If you’ve ever been brave enough to delve into the roiling human cesspool that is Reddit, you might be familiar with phenomenon of “Ask Reddit,” a section of the site where someone can pose a question and have the legions of “redditors” respond.
Questions can be about pedestrian matters, such as tips for getting a job, or they can be oddball and fun, such as asking people to re-imagine world history as a film. The most fascinating, though, are those that ask for personal anecdotes, especially the lurid ones: your most embarrassing sexual experience, or why a revelation from a significant other made you break up with them on the spot.
Scrolling through these stories, you get lulled into a certain credulousness. “Isn’t the world a funny place,” you think to yourself after reading yet another tale of parents walking in on teens mid-coitus, never stopping to wonder at the veracity of anything you’re reading. It happens all the time, in those “inspiring” posts that your friends and family share on Facebook that bring a tear to your eye as you thumb through your feeds. One forgets: these online fora in which people gather—not just Reddit, but Twitter, Facebook, and the others—have a strange tendency to meld news and anecdote, fact and fiction, all within the same space. Much more so than with TV or print, as the web conflates my experience of both fantasy and reality, I frequently find myself asking: wait, is any of this actually true?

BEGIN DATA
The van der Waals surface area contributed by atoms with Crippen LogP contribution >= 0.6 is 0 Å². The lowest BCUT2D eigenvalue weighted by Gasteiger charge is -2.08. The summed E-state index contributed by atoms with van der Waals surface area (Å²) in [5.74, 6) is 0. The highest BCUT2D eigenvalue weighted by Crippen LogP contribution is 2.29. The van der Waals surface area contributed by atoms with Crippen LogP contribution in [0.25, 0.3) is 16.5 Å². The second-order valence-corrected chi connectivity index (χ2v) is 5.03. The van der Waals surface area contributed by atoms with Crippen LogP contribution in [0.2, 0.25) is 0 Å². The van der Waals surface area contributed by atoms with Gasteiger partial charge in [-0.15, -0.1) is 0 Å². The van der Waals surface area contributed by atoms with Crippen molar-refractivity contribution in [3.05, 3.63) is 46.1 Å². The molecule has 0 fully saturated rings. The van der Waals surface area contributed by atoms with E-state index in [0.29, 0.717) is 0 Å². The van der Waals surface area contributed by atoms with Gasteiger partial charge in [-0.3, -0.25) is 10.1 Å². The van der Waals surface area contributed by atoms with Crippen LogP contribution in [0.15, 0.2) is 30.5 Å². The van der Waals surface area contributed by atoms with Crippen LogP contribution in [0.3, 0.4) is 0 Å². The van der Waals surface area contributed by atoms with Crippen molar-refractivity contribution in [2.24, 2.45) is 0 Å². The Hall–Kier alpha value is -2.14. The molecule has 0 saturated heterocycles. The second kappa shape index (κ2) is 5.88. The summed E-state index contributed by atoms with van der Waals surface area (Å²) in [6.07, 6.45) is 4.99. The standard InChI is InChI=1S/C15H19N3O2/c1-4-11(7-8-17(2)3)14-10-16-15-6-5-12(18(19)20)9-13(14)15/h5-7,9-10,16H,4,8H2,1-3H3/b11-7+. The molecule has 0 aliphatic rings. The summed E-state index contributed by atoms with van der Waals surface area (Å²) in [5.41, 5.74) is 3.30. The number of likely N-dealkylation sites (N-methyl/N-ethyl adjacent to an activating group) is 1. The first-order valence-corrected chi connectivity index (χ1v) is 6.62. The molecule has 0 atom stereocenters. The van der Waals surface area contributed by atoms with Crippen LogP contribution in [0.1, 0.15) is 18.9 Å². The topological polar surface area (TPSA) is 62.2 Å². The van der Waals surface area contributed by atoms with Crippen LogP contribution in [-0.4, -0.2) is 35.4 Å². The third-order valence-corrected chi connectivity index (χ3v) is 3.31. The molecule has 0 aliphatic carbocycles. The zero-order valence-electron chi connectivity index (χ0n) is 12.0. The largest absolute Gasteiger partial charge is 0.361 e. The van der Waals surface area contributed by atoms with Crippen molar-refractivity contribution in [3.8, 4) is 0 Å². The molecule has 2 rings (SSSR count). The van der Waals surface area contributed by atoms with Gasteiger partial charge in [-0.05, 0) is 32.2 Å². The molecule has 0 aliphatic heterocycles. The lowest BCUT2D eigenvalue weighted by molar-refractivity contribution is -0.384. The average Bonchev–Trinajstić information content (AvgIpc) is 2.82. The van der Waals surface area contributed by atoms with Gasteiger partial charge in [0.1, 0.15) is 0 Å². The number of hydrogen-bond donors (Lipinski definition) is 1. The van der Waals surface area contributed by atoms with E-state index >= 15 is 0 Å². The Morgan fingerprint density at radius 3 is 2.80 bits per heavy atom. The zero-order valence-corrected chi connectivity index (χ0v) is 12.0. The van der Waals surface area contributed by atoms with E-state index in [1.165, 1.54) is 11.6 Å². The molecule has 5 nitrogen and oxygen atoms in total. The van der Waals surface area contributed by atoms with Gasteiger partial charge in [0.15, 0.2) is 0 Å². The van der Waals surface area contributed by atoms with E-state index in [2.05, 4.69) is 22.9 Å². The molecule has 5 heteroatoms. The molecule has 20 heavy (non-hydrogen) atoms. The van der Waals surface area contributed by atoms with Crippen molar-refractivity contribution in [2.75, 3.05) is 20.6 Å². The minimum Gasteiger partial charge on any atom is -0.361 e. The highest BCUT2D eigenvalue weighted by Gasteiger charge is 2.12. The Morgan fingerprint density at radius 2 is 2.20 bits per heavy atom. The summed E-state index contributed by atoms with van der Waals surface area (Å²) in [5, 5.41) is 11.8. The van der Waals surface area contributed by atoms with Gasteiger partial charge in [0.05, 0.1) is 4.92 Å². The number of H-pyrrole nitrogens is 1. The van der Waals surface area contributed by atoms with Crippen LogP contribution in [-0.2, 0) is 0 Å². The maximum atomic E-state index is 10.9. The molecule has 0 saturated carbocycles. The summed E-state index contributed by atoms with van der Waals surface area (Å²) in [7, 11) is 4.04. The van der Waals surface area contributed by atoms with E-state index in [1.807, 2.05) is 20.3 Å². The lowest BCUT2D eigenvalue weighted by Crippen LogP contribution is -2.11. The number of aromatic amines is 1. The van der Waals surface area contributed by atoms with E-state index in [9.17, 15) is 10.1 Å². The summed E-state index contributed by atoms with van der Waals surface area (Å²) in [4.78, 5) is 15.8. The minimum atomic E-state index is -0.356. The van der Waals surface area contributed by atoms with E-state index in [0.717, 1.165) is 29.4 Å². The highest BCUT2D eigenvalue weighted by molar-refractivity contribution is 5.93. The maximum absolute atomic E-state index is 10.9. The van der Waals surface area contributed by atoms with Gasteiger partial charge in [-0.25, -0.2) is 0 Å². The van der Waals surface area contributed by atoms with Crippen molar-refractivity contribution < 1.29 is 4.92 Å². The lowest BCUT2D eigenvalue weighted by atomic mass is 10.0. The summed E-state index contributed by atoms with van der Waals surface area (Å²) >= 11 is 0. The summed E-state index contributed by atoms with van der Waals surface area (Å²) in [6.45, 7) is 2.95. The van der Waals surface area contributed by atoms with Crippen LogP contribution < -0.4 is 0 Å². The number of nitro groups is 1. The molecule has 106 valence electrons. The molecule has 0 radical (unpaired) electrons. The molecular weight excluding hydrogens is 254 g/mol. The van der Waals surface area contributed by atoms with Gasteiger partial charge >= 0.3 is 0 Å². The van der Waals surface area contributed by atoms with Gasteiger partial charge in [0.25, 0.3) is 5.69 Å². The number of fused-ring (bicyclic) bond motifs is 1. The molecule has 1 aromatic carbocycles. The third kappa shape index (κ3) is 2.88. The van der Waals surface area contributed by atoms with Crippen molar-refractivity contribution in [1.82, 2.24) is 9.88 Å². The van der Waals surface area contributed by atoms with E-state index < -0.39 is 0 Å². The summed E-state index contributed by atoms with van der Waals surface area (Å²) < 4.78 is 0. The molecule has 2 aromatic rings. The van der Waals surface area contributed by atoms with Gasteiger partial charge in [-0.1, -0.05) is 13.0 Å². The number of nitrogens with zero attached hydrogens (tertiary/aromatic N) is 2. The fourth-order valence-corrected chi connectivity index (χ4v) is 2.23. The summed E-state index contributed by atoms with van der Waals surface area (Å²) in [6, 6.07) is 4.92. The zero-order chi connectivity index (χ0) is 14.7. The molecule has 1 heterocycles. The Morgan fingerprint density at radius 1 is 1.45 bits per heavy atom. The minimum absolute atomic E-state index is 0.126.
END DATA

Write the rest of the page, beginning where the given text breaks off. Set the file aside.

That Reddit and other social spaces are filled with the made-up is incontrovertible; there’s even a section on Reddit called “That Happened,” which pulls out highly improbable comments left on the site just to make fun of them. Yet, when you’re reminded that not only are some comments simply invented, but also that it’s a common phenomenon, one’s experience of the thing becomes decidedly odd. Rather than an experiment in the democratization of news, it suddenly feels quite plausible that half the web is just a grand experiment in the writing of fiction interspersed with news, jokes, and porn.